Throughout the country Friday, protesters chafing against the 48-year rule of the Assad clan and its Baath Party loyalists paid a dear price for marching on a Good Friday that probably will long resonate in Syria. Amateur video posted on the Internet showed panicked protesters fleeing for cover as Assad's plainclothes and uniformed security officers, some of them positioned on rooftops, fired on unarmed demonstrators.
Video showed a dead man allegedly shot by security forces lying near the center of Damascus.
Another gruesome video, reportedly taken from the southern city of Izra, showed a man carrying a boy with blood pouring from his head after he had been shot by security officers. "Oh God! Oh God!" a man yelled in despair.
Zaitouneh, the human rights lawyer, said at least 41 people were gunned down by plainclothes and uniformed security forces in Damascus and its suburbs, including Duma, Moadamyeh, Kaboun, Barza, Hajar Aswad, Zamalka and Harasta.
Witnesses described cars and ambulances transporting dead and injured protesters from scenes of violence.
"They were demonstrating when, all of a sudden, men in military uniforms began firing live ammunition and tear gas without warning," said a witness in a Damascus suburb.
Twenty people were killed in the city of Izra, said a medical official reached by telephone, and at least 21 were killed in Homs and another nearby city, Zaitouneh said. One person was also reportedly killed in Dara.
"People are asking for civil rights and freedom and they are peaceful," one activist said. "No arms could be seen in the hands of these people. The use of live fire is a sign that the regime has lost control on the ground."
The nationwide demonstrations were a sharp rebuke of efforts by Assad to assuage his opponents by lifting an emergency law, abolishing a secretive security court and granting citizens the right to peaceful protests.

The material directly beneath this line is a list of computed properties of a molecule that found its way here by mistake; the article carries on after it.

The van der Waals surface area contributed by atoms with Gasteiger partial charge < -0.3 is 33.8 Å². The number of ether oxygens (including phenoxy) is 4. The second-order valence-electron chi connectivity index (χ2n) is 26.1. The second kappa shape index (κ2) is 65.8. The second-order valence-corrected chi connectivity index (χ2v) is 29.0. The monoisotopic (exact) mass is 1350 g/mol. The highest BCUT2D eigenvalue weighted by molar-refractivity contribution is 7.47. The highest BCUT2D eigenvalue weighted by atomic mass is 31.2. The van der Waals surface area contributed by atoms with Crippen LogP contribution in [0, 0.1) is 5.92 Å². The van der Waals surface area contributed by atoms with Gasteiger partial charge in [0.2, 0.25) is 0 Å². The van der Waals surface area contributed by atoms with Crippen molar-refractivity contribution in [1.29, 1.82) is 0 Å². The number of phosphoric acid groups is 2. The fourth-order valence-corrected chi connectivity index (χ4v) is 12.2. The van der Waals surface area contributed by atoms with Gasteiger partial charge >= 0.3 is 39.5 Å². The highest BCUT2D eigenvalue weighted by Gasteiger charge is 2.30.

Protesters have dramatically upped their demands, which just a few weeks ago consisted of removing the five-decade-old emergency law. Now they explicitly want Assad's ouster.
The public statements, slogans and gestures of government opponents now reflect a sharp change in sentiment against Assad and his clan, members of the minority Alawite community that dominates the mostly Sunni Muslim country's economy, political arena and security forces.
A committee of activists that claimed to represent groups across the country issued a precedent-setting statement demanding the Syrian state implement broad democratic reforms; stop torturing, killing and arresting peaceful demonstrators; issue a formal apology; and declare three days of mourning. They called for an independent public commission to investigate the violence.
"We demand the immediate release of all political prisoners, as well as the release of all detainees held by our national security agencies, including those sentenced by special interim courts after having been arrested by our security forces," the statement said.
Much of Friday's violence unfolded in the suburbs and satellite cities of Damascus after security officials flooded the center of the capital in a mostly successful effort to keep massive protests from erupting in the seat of Assad's power.
In Maidan, near the center of Damascus, protesters could be seen in one online video striking portraits of Assad with their fists.
"We want the murderers of our martyrs to be tried," protesters in Dara were heard to say on a video.
Another video showed protesters in Qetaireh, in the country's southwest, tearing down a statue of one of the Assads and ripping down posters with their portraits.
"We're not from the Muslim Brotherhood and we're not Salafists," they chanted in Homs, Syria's third-largest city, in an attempt to counter regime propaganda depicting the protesters as extremists connected to the Salafi or Wahhabi branch of Islam that inspires Osama bin Laden.
"We want freedom!"
Protests also broke out in the Kurdish city of Qamishli, but there were no reports of violence; Assad probably is calculating that he cannot afford to further inflame passions among the country's most volatile and restless ethnic minority, at least for now.
Special correspondents Roula Hajjar in Beirut and a special correspondent in Damascus contributed to this report.